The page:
On 7 th August 2014, the 1 st accused person, Cassiel A. Forson wrote to the Bank of Ghana “urgently requesting … to establish the Letters of Credit for the supply of 50 ambulances amounting to EUR3, 950, 000 representing 25 percent of the contract sum, while arrangements are being made to perfect and sign the loan Agreement. …. in favour of Big Sea”.
On 12th August 2014, the 1 st accused person wrote to the Controller and Accountant-General authorising the release of the sum of GHC806,688.75 (Eight Hundred and Six Thousand, Six Hundred and Eighty-Eight Ghana Cedis, Seventy-Five Ghana Pesewas) to the Minister for Health to enable him pay the bank charges covering the establishment of Letters of Credit (LCS) for the supply of 5() Mercedes Benz Ambulances and Related Services. He further directed that the LCS should be charged to the budget of the Ministry of Health contrary to the Parliamentary approval on the funding for the supply of the ambulances.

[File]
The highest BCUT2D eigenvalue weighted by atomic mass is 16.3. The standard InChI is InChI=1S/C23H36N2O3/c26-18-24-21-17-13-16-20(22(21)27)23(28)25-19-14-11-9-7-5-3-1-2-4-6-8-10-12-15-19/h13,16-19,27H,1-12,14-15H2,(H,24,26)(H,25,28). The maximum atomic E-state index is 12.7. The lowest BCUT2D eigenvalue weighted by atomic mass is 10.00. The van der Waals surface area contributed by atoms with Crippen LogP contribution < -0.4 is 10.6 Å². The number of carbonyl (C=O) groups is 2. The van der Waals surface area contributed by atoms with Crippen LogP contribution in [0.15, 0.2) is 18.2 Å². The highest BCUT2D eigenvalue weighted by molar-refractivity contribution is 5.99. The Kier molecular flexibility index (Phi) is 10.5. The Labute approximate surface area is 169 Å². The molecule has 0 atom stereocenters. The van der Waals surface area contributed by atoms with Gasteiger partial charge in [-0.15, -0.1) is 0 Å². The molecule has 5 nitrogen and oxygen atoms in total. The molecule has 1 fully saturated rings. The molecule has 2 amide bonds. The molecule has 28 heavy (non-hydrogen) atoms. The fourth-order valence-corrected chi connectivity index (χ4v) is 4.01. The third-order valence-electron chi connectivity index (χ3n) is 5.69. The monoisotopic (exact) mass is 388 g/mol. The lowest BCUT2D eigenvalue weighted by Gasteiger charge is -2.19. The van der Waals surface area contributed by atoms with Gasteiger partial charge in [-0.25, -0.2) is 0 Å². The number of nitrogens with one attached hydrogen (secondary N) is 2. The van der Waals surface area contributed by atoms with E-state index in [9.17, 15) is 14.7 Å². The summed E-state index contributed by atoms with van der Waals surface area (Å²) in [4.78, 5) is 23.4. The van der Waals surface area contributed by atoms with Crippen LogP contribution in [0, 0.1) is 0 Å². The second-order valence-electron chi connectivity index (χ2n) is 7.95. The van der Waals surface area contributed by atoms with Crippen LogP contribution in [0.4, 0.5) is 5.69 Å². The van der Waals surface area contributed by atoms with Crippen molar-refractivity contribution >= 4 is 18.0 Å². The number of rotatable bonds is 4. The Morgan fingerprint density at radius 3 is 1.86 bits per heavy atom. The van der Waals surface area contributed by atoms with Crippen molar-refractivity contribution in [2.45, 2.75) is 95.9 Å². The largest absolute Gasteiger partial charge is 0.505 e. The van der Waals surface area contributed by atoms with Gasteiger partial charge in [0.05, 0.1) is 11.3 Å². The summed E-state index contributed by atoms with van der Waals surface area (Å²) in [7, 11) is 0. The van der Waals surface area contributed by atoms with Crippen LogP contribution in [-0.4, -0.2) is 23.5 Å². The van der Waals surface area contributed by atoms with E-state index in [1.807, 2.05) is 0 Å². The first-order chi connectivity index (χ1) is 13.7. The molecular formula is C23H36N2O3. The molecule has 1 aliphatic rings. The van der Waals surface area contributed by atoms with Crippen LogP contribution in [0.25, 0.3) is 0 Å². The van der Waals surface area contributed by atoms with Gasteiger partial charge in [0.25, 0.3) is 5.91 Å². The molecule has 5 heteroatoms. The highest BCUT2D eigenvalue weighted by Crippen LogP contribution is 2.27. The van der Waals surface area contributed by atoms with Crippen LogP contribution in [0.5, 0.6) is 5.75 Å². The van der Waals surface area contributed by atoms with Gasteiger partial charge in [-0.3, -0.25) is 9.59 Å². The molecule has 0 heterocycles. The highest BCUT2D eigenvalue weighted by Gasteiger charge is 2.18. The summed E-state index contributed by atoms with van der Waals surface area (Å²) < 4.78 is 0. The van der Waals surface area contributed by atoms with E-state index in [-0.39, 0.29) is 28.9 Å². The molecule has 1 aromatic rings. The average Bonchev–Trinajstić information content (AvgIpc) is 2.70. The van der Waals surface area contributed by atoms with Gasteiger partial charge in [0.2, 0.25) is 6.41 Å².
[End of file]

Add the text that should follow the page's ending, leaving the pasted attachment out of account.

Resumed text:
The Controller and Accountant-General, on the authority of the letters dated 7 th and 12th August 2()14 written by the 1st accused person, wrote to the Bank of Ghana on 14th August 2014, authorising it to establish an irrevocable transferable Letters of Credit in the sum of €3,950,000 in favour of Big Sea.
A consignment of 10 ambulances which was shipped from Dubai on 22 nd October 2014 arrived on 16th December 2014. A post-delivery inspection of the first batch of 10 ambulances revealed that same were without any medical equipment in them. Other fundamental defects included defects on the body of the vehicles and the patient compartment of the ambulances. Same were brought to the attention of Big Sea in a letter dated 1 I th February 2015 written by the 2 nd accused, Sylvester Anemana.